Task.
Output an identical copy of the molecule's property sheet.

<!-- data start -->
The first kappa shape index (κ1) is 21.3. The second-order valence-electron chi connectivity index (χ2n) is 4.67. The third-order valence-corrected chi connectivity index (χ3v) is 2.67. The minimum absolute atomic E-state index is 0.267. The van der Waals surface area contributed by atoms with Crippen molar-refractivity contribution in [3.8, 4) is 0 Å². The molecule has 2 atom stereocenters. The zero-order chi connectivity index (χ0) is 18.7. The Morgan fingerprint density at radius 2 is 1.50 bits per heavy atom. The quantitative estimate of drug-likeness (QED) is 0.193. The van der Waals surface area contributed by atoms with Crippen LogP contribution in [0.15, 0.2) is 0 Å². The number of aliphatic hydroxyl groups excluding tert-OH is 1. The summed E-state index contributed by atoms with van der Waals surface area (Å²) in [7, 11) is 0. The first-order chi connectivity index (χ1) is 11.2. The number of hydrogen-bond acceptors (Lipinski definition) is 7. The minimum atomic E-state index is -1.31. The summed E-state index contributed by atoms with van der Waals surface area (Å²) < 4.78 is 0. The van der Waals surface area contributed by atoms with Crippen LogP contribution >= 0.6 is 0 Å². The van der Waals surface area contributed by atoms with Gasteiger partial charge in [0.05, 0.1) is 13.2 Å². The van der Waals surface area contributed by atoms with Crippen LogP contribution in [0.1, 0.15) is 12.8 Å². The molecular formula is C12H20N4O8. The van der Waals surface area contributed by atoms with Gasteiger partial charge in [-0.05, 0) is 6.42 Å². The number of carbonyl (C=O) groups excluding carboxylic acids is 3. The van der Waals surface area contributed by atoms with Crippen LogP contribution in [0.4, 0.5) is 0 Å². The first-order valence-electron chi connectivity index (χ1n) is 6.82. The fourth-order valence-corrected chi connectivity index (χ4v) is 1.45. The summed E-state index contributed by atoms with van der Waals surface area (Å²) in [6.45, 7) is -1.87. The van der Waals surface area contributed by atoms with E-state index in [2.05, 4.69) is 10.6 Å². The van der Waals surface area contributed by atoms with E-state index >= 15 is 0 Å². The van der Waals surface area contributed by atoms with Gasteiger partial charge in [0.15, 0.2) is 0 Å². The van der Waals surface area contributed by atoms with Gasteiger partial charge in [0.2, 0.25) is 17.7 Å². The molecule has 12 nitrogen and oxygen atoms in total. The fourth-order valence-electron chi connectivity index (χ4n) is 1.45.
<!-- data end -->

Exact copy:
The first kappa shape index (κ1) is 21.3. The second-order valence-electron chi connectivity index (χ2n) is 4.67. The third-order valence-corrected chi connectivity index (χ3v) is 2.67. The minimum absolute atomic E-state index is 0.267. The van der Waals surface area contributed by atoms with Crippen molar-refractivity contribution in [3.8, 4) is 0 Å². The molecule has 2 atom stereocenters. The zero-order chi connectivity index (χ0) is 18.7. The Morgan fingerprint density at radius 2 is 1.50 bits per heavy atom. The quantitative estimate of drug-likeness (QED) is 0.193. The van der Waals surface area contributed by atoms with Crippen LogP contribution in [0.15, 0.2) is 0 Å². The number of aliphatic hydroxyl groups excluding tert-OH is 1. The summed E-state index contributed by atoms with van der Waals surface area (Å²) in [7, 11) is 0. The first-order chi connectivity index (χ1) is 11.2. The number of hydrogen-bond acceptors (Lipinski definition) is 7. The minimum atomic E-state index is -1.31. The summed E-state index contributed by atoms with van der Waals surface area (Å²) < 4.78 is 0. The van der Waals surface area contributed by atoms with Crippen LogP contribution >= 0.6 is 0 Å². The van der Waals surface area contributed by atoms with Gasteiger partial charge in [0.05, 0.1) is 13.2 Å². The van der Waals surface area contributed by atoms with Crippen LogP contribution in [0.1, 0.15) is 12.8 Å². The molecular formula is C12H20N4O8. The van der Waals surface area contributed by atoms with Gasteiger partial charge in [-0.05, 0) is 6.42 Å². The number of carbonyl (C=O) groups excluding carboxylic acids is 3. The van der Waals surface area contributed by atoms with Crippen LogP contribution in [0.4, 0.5) is 0 Å². The first-order valence-electron chi connectivity index (χ1n) is 6.82. The fourth-order valence-corrected chi connectivity index (χ4v) is 1.45. The summed E-state index contributed by atoms with van der Waals surface area (Å²) in [6.45, 7) is -1.87. The van der Waals surface area contributed by atoms with E-state index in [2.05, 4.69) is 10.6 Å². The van der Waals surface area contributed by atoms with E-state index >= 15 is 0 Å². The van der Waals surface area contributed by atoms with Gasteiger partial charge in [0.15, 0.2) is 0 Å². The van der Waals surface area contributed by atoms with Gasteiger partial charge in [0.2, 0.25) is 17.7 Å². The molecule has 12 nitrogen and oxygen atoms in total. The fourth-order valence-electron chi connectivity index (χ4n) is 1.45.